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Kittel wins his first sprint since his premature withdrawal from the Giro in the highly anticipated battle with Greipel in the Ster ZLM Toer; the German also takes the leader’s jersey off Gilbert’s shoulders

Photo: Sirotti










19.06.2014 @ 17:54 Posted by Emil Axelgaard

Marcel Kittel (Giant-Shimano) proved that he is on track for another successful Tour de France when he won the first big sprint battle with André Greipel (Lotto Belisol) at the Ster ZLM Toer. While Greipel was never in contention and finished back in 27th, Kittel held off Tyler Farrar (Garmin-Sharp) and Gianni Meersman (Omega Pharma-Quick Step) to take both the stage win and the leader’s jersey in the five-day race.


Going into today’s first stage of the Ster ZLM Toer, Marcel Kittel hadn’t done a bunch sprint since he won stage 3 of the Giro d’Italia in Dublin. However, the German proved that he is definitely ready for his upcoming battles at the Tour de France when he won today’s highly anticipated battle with key rival André Greipel in the flat Dutch race.


With very little wind, all was set for a big bunch sprint and the sprint teams made sure to keep things under control all day. With a little more than 10km to go, the early break was caught and it was Lotto Belisol who dominated proceedings in a quest to set up Greipel for the win.


Giant-Shimano and Omega Pharma-Quick Step were also up there in a fierce battle between some of the strongest lead-out trains in the world but the sprinters had a brief scare when a rider from Garmin-Sharp and one from Omega Pharma-Quick Step escaped in the finale. However, they quickly got back in control and set such a hard pace that the bunch split in two, leaving just 40 riders to contest the sprint.


With 2km to go, Belkin took control in a quest to set up last year’s winner of the stage Theo Bos but the Dutch team lost the battle to Giant-Shimano who again showed that they are some of the strongest in the business. Kittel’s team kept control all the way to the finish before launching their German sprinter off the front to take another sprint victory.


Behind, Greipel soon realized that he was not in a position to do the sprint and he rolled across the line in 27th. Instead, Kittel’s nearest rivals were Tyler Farrar and Gianni Meersman who completed the podium.


As Kittel had finished fifth in yesterday’s prologue, the 10 bonus seconds were enough to elevate him into the race while Meersman moved into second ahead of previous leader Philippe Gilbert (BMC). Kittel takes a 10-second lead over Meersman into tomorrow’s second stage which is a lot harder than today’s. At the midpoint the riders will go up several climbs known from the Amstel Gold Race but as the final half is flat or descending, another bunch sprint is expected.


One for the sprinters

After the opening prologue, the Ster ZLM Toer continued with a stage that very much characterizes the sprint-friendly race. The stage brought them over 183.9 completely flat kilometres from Ruchpen to St. Willibrord which consisted of 50 opening kilometres, two laps of a 56km circuit and one lap of a 21.2km circuit around the finishing city.


All riders that finished yesterday’s stage took the start under relatively pleasant weather conditions. Most notably Kenneth Vanbilsen (Topsport Vlaanderen) who collided with a spectator in yesterday’s prologue and was transported from the scene in an ambulance, was allowed to continue in the race, starting the stage as the last rider in the standings with a time deficit of 49 minutes.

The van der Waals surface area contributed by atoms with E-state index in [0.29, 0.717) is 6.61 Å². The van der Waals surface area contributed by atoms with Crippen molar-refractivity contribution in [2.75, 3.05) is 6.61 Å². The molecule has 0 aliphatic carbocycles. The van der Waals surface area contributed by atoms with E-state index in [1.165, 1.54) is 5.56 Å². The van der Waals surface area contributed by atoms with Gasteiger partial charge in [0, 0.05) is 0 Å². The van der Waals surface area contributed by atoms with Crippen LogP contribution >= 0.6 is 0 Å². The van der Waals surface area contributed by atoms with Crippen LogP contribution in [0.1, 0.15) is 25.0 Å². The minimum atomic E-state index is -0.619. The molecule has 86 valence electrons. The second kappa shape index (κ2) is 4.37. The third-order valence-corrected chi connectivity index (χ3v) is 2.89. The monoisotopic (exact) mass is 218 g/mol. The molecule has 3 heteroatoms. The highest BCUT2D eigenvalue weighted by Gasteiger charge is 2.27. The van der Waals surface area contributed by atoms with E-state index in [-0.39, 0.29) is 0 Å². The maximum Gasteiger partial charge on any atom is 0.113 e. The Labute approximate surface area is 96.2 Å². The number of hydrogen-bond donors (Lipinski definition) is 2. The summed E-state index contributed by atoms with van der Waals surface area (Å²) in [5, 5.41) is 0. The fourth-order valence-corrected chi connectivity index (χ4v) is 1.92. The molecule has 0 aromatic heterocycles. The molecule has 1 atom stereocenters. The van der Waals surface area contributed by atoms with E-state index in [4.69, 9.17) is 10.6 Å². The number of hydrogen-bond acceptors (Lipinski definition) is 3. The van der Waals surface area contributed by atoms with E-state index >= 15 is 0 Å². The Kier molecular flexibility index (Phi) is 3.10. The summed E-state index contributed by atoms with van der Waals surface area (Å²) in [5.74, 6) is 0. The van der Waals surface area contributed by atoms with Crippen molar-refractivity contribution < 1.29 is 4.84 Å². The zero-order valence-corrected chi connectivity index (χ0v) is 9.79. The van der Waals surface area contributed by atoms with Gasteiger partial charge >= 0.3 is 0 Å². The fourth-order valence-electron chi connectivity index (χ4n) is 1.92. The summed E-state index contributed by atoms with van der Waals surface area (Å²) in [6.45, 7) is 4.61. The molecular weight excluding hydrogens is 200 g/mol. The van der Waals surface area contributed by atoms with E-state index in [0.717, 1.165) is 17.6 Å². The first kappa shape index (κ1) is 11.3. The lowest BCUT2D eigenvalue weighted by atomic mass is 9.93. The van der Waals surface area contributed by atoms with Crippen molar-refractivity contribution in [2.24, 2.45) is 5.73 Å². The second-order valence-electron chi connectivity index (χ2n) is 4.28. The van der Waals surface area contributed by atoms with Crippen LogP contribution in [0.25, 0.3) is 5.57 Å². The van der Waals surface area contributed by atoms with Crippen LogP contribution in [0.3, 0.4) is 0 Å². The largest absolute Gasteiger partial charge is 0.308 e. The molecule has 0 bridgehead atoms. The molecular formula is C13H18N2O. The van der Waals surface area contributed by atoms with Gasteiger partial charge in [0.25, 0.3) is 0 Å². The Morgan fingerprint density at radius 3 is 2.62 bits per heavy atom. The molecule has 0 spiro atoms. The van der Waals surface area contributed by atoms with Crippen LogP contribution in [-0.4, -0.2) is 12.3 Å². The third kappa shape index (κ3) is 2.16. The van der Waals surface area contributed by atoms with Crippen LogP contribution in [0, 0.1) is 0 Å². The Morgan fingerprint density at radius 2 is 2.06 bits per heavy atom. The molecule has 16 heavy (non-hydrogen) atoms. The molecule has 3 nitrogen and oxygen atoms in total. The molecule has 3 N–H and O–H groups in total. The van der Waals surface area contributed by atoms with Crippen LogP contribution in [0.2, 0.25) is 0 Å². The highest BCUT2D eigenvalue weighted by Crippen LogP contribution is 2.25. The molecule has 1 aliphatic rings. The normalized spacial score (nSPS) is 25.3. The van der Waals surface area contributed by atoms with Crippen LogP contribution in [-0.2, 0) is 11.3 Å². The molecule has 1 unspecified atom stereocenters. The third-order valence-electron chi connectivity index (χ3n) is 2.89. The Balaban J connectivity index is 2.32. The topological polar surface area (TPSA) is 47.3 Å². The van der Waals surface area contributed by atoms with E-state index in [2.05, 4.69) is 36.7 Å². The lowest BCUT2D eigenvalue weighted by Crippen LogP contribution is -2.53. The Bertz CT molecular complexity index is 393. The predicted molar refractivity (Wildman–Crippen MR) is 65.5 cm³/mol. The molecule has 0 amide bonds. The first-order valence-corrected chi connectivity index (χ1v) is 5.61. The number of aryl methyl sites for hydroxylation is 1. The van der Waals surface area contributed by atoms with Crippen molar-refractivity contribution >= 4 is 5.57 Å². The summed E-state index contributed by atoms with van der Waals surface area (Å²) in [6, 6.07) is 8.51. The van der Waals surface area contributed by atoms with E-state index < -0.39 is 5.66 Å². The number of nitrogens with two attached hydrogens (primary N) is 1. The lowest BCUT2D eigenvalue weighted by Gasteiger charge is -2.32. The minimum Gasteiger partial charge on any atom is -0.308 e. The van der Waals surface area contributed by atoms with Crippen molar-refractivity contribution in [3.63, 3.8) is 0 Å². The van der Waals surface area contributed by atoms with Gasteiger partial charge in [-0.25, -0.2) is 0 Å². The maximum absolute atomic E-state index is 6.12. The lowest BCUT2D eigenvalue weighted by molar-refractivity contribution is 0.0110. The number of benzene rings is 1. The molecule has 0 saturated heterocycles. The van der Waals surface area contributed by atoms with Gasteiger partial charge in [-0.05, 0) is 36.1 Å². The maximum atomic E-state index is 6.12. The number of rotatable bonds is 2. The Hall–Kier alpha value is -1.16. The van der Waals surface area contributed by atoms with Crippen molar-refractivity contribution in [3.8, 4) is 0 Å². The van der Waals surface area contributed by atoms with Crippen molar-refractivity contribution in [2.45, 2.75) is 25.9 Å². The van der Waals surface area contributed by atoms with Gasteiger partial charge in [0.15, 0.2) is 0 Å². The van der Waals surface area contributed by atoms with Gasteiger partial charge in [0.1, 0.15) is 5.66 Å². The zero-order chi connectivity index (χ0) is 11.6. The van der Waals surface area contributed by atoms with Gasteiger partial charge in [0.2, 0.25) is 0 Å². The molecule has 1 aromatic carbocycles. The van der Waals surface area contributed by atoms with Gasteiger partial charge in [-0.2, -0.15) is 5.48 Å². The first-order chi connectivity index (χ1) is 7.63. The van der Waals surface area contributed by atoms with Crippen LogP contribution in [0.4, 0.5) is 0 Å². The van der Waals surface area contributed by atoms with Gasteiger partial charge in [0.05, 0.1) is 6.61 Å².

An early break

With most riders expecting the stage to be controlled by the sprint teams, it took some time for the first attacks to be launched and pretty early a 4-rider break was created. Nicola Testi (Androni), Alphonse Vermote (Vastgodservice), Timo Roosen (Rabobank) and Jan-Willem van het Schip (Koga) decided to try to defy the odds and very soon had a 4-minute gap.


Vermote had to battle his way back to the group after a puncture while a small crash disrupted the progress of the peloton but the bunch always kept the escapees tightly under control. They allowed the gap to grow to 5 minutes before the BMC team of race leader Gilbert took control.


Bol abandons

A crash brought down four riders, including Jetse Bol who was forced to abandon the race. Meanwhile, BMC kept the gap stable between the 4- and 5-minute marks.


Van het Schip beat Testi and Roosen in the first intermediate sprint after 50km of racing while Lasse Norman (Garmin) became the next rider to abandon the race. With 80km to go, the peloton upped the pace slightly and brought the gap down to 3.30 where they again stabilized the situation


Lotto start to chase

Lotto Belisol had now taken control and they started to bring down the gap. With 50km to go, it was only 2 minutes and with 30km to go, it was only 1.10.


The escapees reacted well and still had 45 seconds in hand when they crossed the line for the penultimate time. Roosen beat Testi and van het Schip in the final intermediate sprint before the quartet again started to collaborate.


The break is caught

With 20km to go, the gap was 30 seconds and it had now started to rain, making the roads very slippery. Just before the 10km to go mark, the front group was caught which opened the door for an attack from a Rabobank rider.


Lotto Belisol were still in control and brought the young rider back before Giant-Shimano and OPQS took over. Moments later, a rider from OPQS and one from Garmin attacked but with 5km to go, it was back together.


The peloton split in two and so only 40 riders were left to contest the sprint. Belkin tried to dominate the finale but in the end it was Giant-Shimano that delivered Kittel to another victory.



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